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Ambassadors Programme

Ambassador

Thorsten Milse

Dec01

The ghost of the mountains

By Thorsten Milse, Tuesday December 01, 2015
A rare snow leopard sighting in Mongolia's mountains. Taken on a Canon EOS-1D C with an EF600mm f/4L IS II USM lens and an EF1.4x III extender.

A rare snow leopard sighting in Mongolia's mountains.
Taken on a Canon EOS-1D C with an EF600mm f/4L IS II USM lens and an EF1.4x III extender. © Thorsten Milse/WWF

Recently, I received an assignment with a special mission: photograph snow leopards in the Altai Mountains. It’s a tough job at 3000-4000 metres above sea level and on brittle rock, with temperatures below -20° Celsius and carrying a heavy backpack and sturdy tripod. I came prepared for any situation with three camera bodies, EF600mm and EF200-400mm telephotos as well as several smaller lenses. I needed a biologist, a local herder and a lot of luck to get to within photo distance of the predator.

The snow leopard is elusive, mysterious and endangered. Few humans have seen them in the wild. Even fewer have seen them up-close. The World Wildlife Fund offered me the chance to be within a few feet of these majestic beasts, as scientists worked on unlocking the secrets of snow leopards which inhabit Mongolia’s Altai-Sayan mountains.

Snow leopards are found in 12 countries in northern Asia, with a total population of 4000-6500 individuals. They have declined as much as 20 percent over the past two decades due to a wide range of threats; from poaching to habitat loss to climate change. In 1988, they were officially declared as endangered on the International Union for Conservation of Nature and Natural Resources’ Red List. Mongolia happens to host the second largest population of snow leopards worldwide.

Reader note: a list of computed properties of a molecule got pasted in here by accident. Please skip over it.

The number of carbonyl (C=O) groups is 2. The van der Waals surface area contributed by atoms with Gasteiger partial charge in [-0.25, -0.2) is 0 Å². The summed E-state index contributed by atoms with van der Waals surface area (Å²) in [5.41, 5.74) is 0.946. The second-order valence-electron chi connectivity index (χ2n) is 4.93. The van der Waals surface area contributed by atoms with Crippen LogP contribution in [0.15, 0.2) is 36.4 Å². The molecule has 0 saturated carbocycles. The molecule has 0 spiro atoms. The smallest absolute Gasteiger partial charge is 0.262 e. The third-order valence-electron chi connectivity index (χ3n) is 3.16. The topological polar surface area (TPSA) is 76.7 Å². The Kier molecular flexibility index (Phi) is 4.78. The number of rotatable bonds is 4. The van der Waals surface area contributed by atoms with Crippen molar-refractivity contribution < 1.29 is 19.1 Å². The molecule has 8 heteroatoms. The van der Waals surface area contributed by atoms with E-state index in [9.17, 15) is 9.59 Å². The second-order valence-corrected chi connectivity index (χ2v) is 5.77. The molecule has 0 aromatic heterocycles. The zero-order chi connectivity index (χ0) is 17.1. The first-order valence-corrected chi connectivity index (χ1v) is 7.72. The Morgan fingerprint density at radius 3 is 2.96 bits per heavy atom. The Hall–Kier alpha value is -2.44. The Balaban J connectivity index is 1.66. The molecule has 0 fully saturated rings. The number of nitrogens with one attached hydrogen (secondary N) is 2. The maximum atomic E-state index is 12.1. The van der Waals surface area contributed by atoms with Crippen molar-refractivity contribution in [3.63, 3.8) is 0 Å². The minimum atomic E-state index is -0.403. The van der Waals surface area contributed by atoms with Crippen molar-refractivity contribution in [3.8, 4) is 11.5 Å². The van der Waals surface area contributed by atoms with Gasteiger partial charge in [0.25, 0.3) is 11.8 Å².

The goal of the two-week expedition to the icy mountains was to gather crucial data on snow leopard behaviour by using a GPS system which uploads their location to a database via satellite. This data will show how to effectively protect the snow leopards’ homeland. The hope is to reverse the trend and increase the snow leopard population.

The task was extremely difficult. The biologists were professional (and lucky) enough to catch, collar and release two snow leopards. What an amazing start for the future of this fascinating species!

Camels walking along the Altai Mountains. Taken on a Canon EOS-1D C with an EF70-200mm f/2.8L IS II USM lens.

Camels walking along the Altai Mountains.
Taken on a Canon EOS-1D C with an EF70-200mm f/2.8L IS II USM lens. © Thorsten Milse/WWF